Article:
On May 21, Prime Minister Narendra Modi met Russian President Vladimir Putin for an informal summit in Sochi, where the two leaders upgraded this traditionally close relationship to a “special privileged strategic partnership.” Despite this announcement, developments in West Asia, Afghanistan, and bilateral defence ties between India and Russia have raised questions about the future health of the partnership. To discuss these issues and the future of the India-Russia relationship, Brookings India hosted an expert roundtable discussion led by Nandan Unnikrishnan, Senior Fellow and head of the Eurasia Studies program at the Observer Research Foundation, and chaired by Shivshankar Menon, Distinguished Fellow at Brookings and India’s former National Security Advisor and Foreign Secretary.
The India-Russia bilateral relationship has a long history and a broad international context, amid the evolution from a unipolar order to a possible multipolar structure. This uncertainty is resulting in all great powers, including India and Russia, attempting to hedge and prepare for all possibilities. Given this international context, the changing India-Russia relationship is not only affecting bilateral ties but also India’s relationships with the United States, China, Afghanistan, and other countries.
Traditionally the India-Russia bilateral relationship has been based on multiple pillars of common interest. Both India and Russia share a similar worldview, based on a multipolar order. They have also had a strong economic relationship in the past. When the Soviet Union collapsed in 1991, it was India’s biggest trading partner and supplier of defence technology. There were also strong people-to-people exchanges, with many young Indian professionals being educated in Russia.
While there has been some improvement in economic relations between India and Russia in the last two years, the relationship today essentially hinges only on military technological cooperation, where Russia supplies about 60% of India’s imported military equipment by value. This dependence on military technical cooperation to sustain the bilateral relationship might be problematic in the long run based on India’s economic growth projections and doubts about Russia’s ability to satisfy Indian demands.
The India-Russia relationship has been under some strain in the last years. There was a growing perception in the Russian establishment that India was growing closer to the United States. The informal summit in Sochi was an attempt to address this perception. On the other hand, it is not just Russia that is worried about the India-U.S. relationship. India too has concerns about Russia’s growing relationships with China and Pakistan, and its contentious relationship with Washington.
After the Ukraine crisis in 2014, the Russia-China relationship has become stronger, with important implications for India and other rising powers. Both Russia and China are being challenged by the United States, politically, economically, and strategically. While China has been able to sustain competition with the United States, a weak Russian economy is increasingly making Russia dependent on China for economic cooperation. This dependency can further extend to political and strategic domains over time. Also tied to Russia’s growing relationship with China is its increasingly close relationship with Pakistan, causing concern in the Indian strategic community. India is most concerned about the open hostility between United States and Russia on various issues.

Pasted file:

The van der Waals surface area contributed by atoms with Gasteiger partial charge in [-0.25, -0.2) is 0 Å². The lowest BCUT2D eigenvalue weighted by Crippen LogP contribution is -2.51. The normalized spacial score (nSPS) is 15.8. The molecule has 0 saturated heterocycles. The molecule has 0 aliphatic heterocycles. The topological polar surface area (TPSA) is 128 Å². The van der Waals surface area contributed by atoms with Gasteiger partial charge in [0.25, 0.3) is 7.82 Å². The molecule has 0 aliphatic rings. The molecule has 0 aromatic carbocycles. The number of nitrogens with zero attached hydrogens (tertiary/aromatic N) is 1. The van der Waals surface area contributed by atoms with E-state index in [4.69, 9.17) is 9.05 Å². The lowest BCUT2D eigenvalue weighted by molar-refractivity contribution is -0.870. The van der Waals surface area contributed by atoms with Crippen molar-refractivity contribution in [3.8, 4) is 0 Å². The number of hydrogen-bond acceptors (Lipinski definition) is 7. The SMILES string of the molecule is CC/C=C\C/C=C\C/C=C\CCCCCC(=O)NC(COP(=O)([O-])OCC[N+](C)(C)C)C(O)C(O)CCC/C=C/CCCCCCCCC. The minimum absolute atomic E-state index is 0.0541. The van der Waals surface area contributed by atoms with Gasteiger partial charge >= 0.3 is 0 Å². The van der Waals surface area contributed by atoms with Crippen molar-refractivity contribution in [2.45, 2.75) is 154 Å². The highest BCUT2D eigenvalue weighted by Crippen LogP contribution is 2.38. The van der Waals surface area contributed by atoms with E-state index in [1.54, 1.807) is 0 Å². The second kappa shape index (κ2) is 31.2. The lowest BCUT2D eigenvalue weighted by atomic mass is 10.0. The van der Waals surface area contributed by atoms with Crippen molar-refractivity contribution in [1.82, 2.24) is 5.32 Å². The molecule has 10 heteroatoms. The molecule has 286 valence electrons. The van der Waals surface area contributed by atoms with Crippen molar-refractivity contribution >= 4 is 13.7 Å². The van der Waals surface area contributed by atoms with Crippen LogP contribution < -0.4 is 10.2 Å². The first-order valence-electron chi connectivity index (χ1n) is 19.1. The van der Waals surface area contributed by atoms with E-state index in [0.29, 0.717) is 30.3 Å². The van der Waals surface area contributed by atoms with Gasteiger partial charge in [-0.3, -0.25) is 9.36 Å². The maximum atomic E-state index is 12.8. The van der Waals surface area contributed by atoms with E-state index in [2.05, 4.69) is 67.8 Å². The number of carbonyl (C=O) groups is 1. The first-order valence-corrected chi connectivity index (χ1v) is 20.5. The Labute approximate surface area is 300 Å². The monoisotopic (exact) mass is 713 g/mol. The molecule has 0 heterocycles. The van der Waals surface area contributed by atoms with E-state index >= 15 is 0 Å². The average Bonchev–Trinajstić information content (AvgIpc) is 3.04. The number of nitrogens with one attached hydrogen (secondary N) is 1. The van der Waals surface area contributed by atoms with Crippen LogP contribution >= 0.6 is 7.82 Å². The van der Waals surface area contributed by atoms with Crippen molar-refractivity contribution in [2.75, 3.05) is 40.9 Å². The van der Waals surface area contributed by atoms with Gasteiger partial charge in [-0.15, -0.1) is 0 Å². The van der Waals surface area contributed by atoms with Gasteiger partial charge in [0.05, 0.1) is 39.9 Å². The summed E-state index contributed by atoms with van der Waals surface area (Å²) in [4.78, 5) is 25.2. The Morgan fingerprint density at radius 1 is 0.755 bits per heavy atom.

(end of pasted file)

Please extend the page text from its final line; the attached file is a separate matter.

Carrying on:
The India-Russia relationship has been under some strain in the last years. There was a growing perception in the Russian establishment that India was growing closer to the United States. The informal summit in Sochi was an attempt to address this perception.
Russia’s position on areas of tension in the world, whether it is Ukraine, Georgia, West Asia, Afghanistan or North Korea, appears to openly challenge U.S. predominance. This tension catches India between its growing strategic partnership with the United States and its dependence on Russia for defence technological needs. Despite these strains, a strong India-Russia relationship is important because it gives extra manoeuvring space for both countries vis-a-vis other actors. Consequently, both India and Russia need to explore other avenues of cooperation, beyond defence technical cooperation to strengthen this relationship.
From the Indian perspective, there is scope for improvement in trade between Russia and India if the international North-South corridor through Iran, and the Vladivostok-Chennai sea route can be operationalised. India can benefit from hi-tech cooperation with Russia in the fields of artificial intelligence, robotics, biotechnology, outer space and nanotechnology. It can also cooperate with Russia on upgrading its basic research and education facilities. There is scope for growth in the energy sector, beyond mutual investments. Mutual benefits in trade of natural resources such as timber, and agriculture can also be harnessed.
On the strategic side and economic side, there seems to be a realisation in Russia about its over-dependence on China. This is particularly difficult because of the large Chinese market, not just for Russian energy exports, but also for Russian military exports. However, Putin has made a conscious attempt to energise his relationship with Japanese Prime Minister Shinzo Abe. Russia has also been trying to develop ties with Vietnam and other Southeast Asian countries through the East Asia Summit and ASEAN. Given India’s long-term association with these countries, India can help Russia in navigating these relationships.
Unnikrishnan also spoke to Dhruva Jaishankar at Brookings India separately about the future of the India-Russia relationship. Watch the video:
Yamini Sharma, a research intern, contributed to this report